God has given us the warning by His prophet: "When they shall say unto you, Seek unto them that have familiar spirits, and unto wizards that peep and that mutter: should not a people seek unto their God? for the living to the dead? To the law and to the testimony: if they speak not according to this word, it is because there is no light in them." Isaiah 8:19, 20.
Shall those who have a holy God, infinite in wisdom and [p. 688] power, go unto wizards, whose knowledge comes from intimacy with the enemy of our Lord? God Himself is the light of His people; He bids them fix their eyes by faith upon the glories that are veiled from human sight. The Sun of Righteousness sends its bright beams into their hearts; they have light from the throne of heaven, and they have no desire to turn away from the source of light to the messengers of Satan.
The demon's message to Saul, although it was a denunciation of sin and a prophecy of retribution, was not meant to reform him, but to goad him to despair and ruin. Oftener, however, it serves the tempter's purpose best to lure men to destruction by flattery. The teaching of the demon gods in ancient times fostered the vilest license. The divine precepts condemning sin and enforcing righteousness were set aside; truth was light regarded, and impurity was not only permitted but enjoined. Spiritualism declares that there is no death, no sin, no judgment, no retribution; that "men are unfallen demigods;" that desire is the highest law; and that man is accountable only to himself. The barriers that God has erected to guard truth, purity, and reverence are broken down, and many are thus emboldened in sin. Does not such teaching suggest an origin similar to that of demon worship?
The Lord presented before Israel the results of holding communion with evil spirits, in the abominations of the Canaanites: they were without natural affection, idolaters, adulterers, murderers, and abominable by every corrupt thought and revolting practice. Men do not know their own hearts; for "the heart is deceitful above all things, and desperately wicked." Jeremiah 17:9. But God understands the tendencies of the depraved nature of man. Then, as now, Satan was watching to bring about conditions favorable to rebellion, that the people of Israel might make themselves as abhorrent to God as were the Canaanites. The adversary of souls is ever on the alert to open channels for the unrestrained flow of evil in us; for he desires that we may be ruined, and be condemned before God.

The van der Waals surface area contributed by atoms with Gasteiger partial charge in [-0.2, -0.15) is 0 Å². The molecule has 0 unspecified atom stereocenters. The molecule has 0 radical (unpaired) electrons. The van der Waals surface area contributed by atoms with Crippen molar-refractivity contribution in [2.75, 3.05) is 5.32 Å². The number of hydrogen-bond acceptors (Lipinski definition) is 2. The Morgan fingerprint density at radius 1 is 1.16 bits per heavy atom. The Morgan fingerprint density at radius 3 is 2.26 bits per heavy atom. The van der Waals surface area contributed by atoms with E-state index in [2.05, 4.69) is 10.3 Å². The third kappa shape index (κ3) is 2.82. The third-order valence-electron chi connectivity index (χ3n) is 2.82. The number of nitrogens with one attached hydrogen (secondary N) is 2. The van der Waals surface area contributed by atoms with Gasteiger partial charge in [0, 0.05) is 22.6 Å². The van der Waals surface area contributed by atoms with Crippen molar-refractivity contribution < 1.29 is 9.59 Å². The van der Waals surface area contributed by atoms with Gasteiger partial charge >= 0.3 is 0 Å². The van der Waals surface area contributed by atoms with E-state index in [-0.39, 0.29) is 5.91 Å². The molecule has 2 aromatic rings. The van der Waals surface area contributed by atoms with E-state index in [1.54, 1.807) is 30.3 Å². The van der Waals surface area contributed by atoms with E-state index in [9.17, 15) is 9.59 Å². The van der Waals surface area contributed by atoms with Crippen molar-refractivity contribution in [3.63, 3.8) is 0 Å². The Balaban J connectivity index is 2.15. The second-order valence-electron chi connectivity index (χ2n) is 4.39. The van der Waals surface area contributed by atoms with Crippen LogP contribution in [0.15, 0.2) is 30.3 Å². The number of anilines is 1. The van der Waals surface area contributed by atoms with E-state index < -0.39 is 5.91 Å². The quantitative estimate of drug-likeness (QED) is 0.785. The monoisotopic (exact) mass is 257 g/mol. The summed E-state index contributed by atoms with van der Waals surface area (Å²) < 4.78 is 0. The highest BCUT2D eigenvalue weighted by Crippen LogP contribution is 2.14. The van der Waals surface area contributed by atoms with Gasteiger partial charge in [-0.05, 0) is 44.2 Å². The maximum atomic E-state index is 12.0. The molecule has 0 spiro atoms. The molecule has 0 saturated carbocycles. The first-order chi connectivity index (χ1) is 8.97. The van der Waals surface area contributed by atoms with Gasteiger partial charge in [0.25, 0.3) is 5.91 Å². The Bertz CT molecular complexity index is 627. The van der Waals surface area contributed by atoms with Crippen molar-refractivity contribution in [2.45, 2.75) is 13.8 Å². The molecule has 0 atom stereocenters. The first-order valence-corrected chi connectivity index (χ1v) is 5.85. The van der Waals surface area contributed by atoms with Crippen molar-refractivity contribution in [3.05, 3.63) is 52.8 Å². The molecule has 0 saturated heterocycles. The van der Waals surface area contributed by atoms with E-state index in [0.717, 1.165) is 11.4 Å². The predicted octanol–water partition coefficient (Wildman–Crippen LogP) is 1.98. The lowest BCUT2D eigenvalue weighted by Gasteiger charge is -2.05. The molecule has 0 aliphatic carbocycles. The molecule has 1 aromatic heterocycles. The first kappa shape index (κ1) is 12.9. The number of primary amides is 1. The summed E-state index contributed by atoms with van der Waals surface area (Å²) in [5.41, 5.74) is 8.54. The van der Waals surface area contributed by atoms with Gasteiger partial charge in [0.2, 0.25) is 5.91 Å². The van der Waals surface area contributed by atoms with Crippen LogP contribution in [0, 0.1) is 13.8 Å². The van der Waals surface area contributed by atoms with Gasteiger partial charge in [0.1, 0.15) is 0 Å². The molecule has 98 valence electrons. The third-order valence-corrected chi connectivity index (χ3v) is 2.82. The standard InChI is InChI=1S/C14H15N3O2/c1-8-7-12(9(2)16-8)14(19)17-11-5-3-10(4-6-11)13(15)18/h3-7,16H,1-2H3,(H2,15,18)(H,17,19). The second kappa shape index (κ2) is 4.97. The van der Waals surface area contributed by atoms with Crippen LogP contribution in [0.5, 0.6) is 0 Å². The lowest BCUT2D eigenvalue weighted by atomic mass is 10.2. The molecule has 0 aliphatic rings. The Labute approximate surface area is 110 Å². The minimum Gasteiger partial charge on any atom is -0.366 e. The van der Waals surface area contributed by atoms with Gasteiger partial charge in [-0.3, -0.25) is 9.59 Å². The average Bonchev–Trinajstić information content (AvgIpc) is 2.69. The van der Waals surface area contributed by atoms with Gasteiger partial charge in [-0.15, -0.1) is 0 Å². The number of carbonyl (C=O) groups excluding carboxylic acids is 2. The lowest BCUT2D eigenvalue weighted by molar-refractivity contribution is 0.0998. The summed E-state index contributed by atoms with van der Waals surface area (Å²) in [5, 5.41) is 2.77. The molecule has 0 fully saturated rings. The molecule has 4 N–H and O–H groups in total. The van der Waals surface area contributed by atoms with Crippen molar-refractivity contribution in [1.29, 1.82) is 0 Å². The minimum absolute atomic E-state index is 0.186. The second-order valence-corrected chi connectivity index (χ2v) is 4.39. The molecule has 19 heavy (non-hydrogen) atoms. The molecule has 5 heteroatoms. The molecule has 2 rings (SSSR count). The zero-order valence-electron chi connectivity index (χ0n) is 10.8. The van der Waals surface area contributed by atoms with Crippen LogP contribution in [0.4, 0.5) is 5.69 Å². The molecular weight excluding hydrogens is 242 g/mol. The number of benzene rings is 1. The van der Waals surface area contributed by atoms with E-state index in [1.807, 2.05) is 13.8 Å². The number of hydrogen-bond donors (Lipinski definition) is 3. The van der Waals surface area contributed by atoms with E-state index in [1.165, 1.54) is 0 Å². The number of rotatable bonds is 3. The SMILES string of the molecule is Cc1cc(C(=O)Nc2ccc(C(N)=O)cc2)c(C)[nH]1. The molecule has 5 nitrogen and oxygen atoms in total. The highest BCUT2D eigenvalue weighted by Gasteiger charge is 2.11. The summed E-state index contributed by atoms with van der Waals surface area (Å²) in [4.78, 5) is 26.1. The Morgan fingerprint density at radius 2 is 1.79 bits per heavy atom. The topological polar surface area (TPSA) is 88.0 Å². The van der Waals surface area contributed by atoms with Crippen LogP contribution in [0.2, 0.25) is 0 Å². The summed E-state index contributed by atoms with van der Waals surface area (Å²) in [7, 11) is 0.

Satan was determined to keep his hold on the land of Canaan, and when it was made the habitation of the children of Israel, and the law of God was made the law of the land, he hated Israel with a cruel and malignant hatred and plotted their destruction. [p. 689] Through the agency of evil spirits strange gods were introduced; and because of transgression, the chosen people were finally scattered from the Land of Promise. This history Satan is striving to repeat in our day. God is leading His people out from the abominations of the world, that they may keep His law; and because of this, the rage of "the accuser of our brethren" knows no bounds. "The devil is come down unto you, having great wrath, because he knoweth that he hath but a short time." Revelation 12:10, 12. The antitypical land of promise is just before us, and Satan is determined to destroy the people of God and cut them off from their inheritance. The admonition, "Watch ye and pray, lest ye enter into temptation" (Mark 14:38), was never more needed than now.
The word of the Lord to ancient Israel is addressed also to His people in this age: "Regard not them that have familiar spirits, neither seek after wizards, to be defiled by them;" "for all that do these things are an abomination unto the Lord." Leviticus 19:31; Deuteronomy 18:12.Click here to read the next chapter: "David at Ziklag"